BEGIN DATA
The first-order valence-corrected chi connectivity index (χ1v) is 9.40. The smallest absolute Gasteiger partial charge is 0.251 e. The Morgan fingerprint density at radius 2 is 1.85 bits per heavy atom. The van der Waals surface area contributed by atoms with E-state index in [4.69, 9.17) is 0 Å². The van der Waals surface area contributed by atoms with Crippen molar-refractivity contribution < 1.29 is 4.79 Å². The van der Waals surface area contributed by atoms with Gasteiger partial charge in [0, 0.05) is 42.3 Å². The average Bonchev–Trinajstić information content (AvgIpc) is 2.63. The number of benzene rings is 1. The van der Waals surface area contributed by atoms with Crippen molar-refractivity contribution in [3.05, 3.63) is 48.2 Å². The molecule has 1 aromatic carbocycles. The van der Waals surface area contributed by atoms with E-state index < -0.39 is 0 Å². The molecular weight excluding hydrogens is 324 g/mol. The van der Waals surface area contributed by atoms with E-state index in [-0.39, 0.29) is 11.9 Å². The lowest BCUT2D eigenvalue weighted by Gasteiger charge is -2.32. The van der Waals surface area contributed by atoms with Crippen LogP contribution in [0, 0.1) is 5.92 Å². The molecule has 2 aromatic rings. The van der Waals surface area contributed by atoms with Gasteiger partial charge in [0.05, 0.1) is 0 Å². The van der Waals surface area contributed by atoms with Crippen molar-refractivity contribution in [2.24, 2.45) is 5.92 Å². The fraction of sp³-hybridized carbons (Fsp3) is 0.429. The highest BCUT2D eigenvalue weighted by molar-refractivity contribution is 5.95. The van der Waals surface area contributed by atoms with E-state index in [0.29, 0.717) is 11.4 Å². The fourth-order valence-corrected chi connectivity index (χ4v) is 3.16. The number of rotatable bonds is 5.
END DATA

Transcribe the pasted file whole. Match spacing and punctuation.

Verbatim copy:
The first-order valence-corrected chi connectivity index (χ1v) is 9.40. The smallest absolute Gasteiger partial charge is 0.251 e. The Morgan fingerprint density at radius 2 is 1.85 bits per heavy atom. The van der Waals surface area contributed by atoms with E-state index in [4.69, 9.17) is 0 Å². The van der Waals surface area contributed by atoms with Crippen molar-refractivity contribution < 1.29 is 4.79 Å². The van der Waals surface area contributed by atoms with Gasteiger partial charge in [0, 0.05) is 42.3 Å². The average Bonchev–Trinajstić information content (AvgIpc) is 2.63. The number of benzene rings is 1. The van der Waals surface area contributed by atoms with Crippen molar-refractivity contribution in [3.05, 3.63) is 48.2 Å². The molecule has 1 aromatic carbocycles. The van der Waals surface area contributed by atoms with E-state index < -0.39 is 0 Å². The molecular weight excluding hydrogens is 324 g/mol. The van der Waals surface area contributed by atoms with E-state index in [-0.39, 0.29) is 11.9 Å². The lowest BCUT2D eigenvalue weighted by Gasteiger charge is -2.32. The van der Waals surface area contributed by atoms with Crippen LogP contribution in [0, 0.1) is 5.92 Å². The molecule has 2 aromatic rings. The van der Waals surface area contributed by atoms with Gasteiger partial charge in [0.05, 0.1) is 0 Å². The van der Waals surface area contributed by atoms with Crippen molar-refractivity contribution in [2.24, 2.45) is 5.92 Å². The fraction of sp³-hybridized carbons (Fsp3) is 0.429. The highest BCUT2D eigenvalue weighted by molar-refractivity contribution is 5.95. The van der Waals surface area contributed by atoms with E-state index in [0.29, 0.717) is 11.4 Å². The fourth-order valence-corrected chi connectivity index (χ4v) is 3.16. The number of rotatable bonds is 5.